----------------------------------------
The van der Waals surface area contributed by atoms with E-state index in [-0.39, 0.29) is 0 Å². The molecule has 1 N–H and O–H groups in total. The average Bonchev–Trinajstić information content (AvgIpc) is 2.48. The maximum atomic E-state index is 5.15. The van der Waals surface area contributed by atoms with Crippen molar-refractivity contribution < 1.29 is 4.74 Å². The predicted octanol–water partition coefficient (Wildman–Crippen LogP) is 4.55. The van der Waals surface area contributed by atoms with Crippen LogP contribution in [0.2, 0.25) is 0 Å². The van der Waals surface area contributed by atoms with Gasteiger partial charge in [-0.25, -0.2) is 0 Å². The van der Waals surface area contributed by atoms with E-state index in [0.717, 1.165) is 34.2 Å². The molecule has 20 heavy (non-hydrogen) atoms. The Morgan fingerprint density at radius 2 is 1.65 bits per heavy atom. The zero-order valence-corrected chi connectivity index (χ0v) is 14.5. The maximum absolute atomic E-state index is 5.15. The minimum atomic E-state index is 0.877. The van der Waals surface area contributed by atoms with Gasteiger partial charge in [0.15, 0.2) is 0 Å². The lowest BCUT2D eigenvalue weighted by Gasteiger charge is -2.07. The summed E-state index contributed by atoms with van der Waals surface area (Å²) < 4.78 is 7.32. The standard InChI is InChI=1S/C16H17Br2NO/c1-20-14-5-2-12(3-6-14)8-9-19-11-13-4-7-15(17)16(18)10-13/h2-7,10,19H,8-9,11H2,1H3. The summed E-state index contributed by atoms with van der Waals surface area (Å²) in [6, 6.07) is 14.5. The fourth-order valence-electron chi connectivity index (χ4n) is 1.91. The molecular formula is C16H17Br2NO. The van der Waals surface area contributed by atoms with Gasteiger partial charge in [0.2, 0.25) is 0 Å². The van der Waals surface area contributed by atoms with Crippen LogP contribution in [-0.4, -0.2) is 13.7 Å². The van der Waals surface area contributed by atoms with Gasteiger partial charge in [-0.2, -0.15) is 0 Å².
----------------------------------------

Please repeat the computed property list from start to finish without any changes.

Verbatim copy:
The van der Waals surface area contributed by atoms with E-state index in [-0.39, 0.29) is 0 Å². The molecule has 1 N–H and O–H groups in total. The average Bonchev–Trinajstić information content (AvgIpc) is 2.48. The maximum atomic E-state index is 5.15. The van der Waals surface area contributed by atoms with Crippen molar-refractivity contribution < 1.29 is 4.74 Å². The predicted octanol–water partition coefficient (Wildman–Crippen LogP) is 4.55. The van der Waals surface area contributed by atoms with Crippen LogP contribution in [0.2, 0.25) is 0 Å². The van der Waals surface area contributed by atoms with Gasteiger partial charge in [-0.25, -0.2) is 0 Å². The van der Waals surface area contributed by atoms with E-state index in [0.717, 1.165) is 34.2 Å². The molecule has 20 heavy (non-hydrogen) atoms. The Morgan fingerprint density at radius 2 is 1.65 bits per heavy atom. The zero-order valence-corrected chi connectivity index (χ0v) is 14.5. The maximum absolute atomic E-state index is 5.15. The minimum atomic E-state index is 0.877. The van der Waals surface area contributed by atoms with Gasteiger partial charge in [0.15, 0.2) is 0 Å². The lowest BCUT2D eigenvalue weighted by Gasteiger charge is -2.07. The summed E-state index contributed by atoms with van der Waals surface area (Å²) < 4.78 is 7.32. The standard InChI is InChI=1S/C16H17Br2NO/c1-20-14-5-2-12(3-6-14)8-9-19-11-13-4-7-15(17)16(18)10-13/h2-7,10,19H,8-9,11H2,1H3. The summed E-state index contributed by atoms with van der Waals surface area (Å²) in [6, 6.07) is 14.5. The fourth-order valence-electron chi connectivity index (χ4n) is 1.91. The molecular formula is C16H17Br2NO. The van der Waals surface area contributed by atoms with Gasteiger partial charge in [0.2, 0.25) is 0 Å². The van der Waals surface area contributed by atoms with Crippen LogP contribution in [-0.4, -0.2) is 13.7 Å². The van der Waals surface area contributed by atoms with Gasteiger partial charge in [-0.2, -0.15) is 0 Å².